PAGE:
I’m building a tool cabinet right now for the final semester project at my Hand Tool School. I was going through a stack of rough sawn Cherry, matching color and grain and assigning each piece to a part of my build. I came across a 10″ by 50″ board that had a small knot right in the middle about 2/3 of the way down the length. Not really a big deal. It would make hand planing the board a little more difficult but I figured I was up to the challenge.
I flipped the board over and that little knot had bloomed into a canyon on the opposite face. Probably a branch formed at this point on the tree and then had broken off leaving this chasm. What to do here? The grain around the knot of course begins to swirl like water down a drain and in order to cut out the knot and leave straight grain that would match with the rest of my piece, I would need to sacrifice quite a bit of material leaving me with two much shorter pieces around 26 and 12″ long. These two pieces would fit within the dimension I need for parts in my build and I could move on happily without the defect.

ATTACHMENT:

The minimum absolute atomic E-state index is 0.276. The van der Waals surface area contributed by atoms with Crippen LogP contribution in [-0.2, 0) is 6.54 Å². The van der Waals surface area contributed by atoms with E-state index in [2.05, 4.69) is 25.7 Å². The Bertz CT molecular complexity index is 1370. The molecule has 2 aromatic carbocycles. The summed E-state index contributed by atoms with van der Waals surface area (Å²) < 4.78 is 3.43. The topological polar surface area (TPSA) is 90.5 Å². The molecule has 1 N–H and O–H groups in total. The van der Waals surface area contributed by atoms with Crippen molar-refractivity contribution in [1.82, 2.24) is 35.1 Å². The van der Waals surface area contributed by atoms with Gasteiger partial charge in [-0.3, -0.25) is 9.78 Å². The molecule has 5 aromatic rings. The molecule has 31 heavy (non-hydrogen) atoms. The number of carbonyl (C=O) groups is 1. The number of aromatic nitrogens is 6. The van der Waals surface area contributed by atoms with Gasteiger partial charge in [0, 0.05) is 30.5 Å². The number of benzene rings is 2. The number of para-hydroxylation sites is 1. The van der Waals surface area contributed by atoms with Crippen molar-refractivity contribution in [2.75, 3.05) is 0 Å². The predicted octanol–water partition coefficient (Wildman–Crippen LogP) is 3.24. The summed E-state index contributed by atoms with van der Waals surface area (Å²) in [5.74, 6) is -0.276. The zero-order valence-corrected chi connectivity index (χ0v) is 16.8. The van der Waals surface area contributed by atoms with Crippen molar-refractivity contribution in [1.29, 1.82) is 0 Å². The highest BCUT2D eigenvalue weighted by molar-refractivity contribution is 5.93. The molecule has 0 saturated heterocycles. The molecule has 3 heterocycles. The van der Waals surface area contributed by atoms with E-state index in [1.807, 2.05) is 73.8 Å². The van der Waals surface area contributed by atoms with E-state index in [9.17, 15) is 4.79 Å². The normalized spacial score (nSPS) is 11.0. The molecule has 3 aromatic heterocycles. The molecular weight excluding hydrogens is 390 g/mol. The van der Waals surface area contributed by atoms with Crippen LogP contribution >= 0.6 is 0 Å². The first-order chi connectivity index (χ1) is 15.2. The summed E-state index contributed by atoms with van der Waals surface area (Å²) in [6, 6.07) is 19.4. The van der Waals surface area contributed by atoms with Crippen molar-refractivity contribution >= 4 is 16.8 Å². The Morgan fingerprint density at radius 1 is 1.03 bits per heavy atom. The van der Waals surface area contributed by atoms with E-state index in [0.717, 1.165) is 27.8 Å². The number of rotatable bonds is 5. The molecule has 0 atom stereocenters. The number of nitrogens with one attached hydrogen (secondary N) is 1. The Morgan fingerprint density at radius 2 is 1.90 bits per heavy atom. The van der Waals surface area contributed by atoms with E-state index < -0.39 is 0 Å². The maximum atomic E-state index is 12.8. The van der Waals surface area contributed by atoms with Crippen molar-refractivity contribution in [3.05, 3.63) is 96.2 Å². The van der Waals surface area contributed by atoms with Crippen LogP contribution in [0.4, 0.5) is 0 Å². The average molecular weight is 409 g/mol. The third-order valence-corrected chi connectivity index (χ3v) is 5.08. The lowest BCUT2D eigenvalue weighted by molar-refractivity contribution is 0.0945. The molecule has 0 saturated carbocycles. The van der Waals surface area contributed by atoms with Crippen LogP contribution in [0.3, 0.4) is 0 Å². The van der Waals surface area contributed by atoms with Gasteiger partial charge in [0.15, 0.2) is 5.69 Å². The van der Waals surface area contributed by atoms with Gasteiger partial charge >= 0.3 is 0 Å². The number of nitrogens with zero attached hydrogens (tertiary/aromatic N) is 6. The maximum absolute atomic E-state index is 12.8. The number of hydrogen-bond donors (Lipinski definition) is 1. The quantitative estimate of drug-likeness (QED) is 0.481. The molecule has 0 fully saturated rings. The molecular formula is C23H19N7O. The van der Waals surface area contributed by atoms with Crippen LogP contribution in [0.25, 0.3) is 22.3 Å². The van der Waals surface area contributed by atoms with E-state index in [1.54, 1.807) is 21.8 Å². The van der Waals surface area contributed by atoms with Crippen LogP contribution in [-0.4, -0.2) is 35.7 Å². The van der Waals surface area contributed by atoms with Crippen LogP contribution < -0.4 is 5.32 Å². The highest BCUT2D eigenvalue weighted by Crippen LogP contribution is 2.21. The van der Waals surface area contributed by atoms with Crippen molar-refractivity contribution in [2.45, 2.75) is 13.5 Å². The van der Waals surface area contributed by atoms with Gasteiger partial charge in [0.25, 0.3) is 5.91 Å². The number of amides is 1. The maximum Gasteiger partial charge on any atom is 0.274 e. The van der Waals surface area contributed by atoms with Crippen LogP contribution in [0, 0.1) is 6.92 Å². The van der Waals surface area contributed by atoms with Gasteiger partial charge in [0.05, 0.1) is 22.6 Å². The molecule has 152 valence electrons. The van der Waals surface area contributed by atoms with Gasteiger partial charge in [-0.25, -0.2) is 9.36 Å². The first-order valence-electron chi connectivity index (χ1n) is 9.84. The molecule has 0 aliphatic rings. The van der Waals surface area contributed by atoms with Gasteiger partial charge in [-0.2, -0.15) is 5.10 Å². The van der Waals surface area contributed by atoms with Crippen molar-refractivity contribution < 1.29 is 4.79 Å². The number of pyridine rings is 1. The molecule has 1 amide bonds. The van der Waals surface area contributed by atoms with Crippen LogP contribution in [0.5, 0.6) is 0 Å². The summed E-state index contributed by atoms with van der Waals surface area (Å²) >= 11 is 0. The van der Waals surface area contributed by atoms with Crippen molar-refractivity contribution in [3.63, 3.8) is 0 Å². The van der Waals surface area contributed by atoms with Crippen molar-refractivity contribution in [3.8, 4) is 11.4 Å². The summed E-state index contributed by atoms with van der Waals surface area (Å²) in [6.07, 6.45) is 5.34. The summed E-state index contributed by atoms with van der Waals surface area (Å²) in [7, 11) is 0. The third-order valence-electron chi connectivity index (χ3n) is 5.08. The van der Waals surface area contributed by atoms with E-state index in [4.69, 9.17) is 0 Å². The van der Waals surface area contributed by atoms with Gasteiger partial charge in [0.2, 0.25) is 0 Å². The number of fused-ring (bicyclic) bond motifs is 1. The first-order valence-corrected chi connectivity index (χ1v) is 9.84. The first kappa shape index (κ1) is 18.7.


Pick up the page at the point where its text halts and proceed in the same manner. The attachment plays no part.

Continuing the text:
Maybe this “defect” is really just an opportunity. I think that there is a way to embrace this knot hole and make it a feature in a table top. Imagine creating a spot for a built in Ikebana style flower arrangement growing right out of the top. Or fill the hole with clear resin and encase something within it. The swirling grain around the knot makes me think of a Zen rock garden so I have visions of turning the knot into a tiny Koi pond and highlighting the grain around it. Even just leaving the knot open and planing the board until you get a through hole would make for a real point of interest in a top while making it clear to the casual observer that this piece came from a tree. You could use this as a door panel that provides a sneak peek of what is inside the cabinet. Maybe I have been reading Nakashima too much lately, but I’m really excited by the opportunity presented by this “defect”.Google+ Profile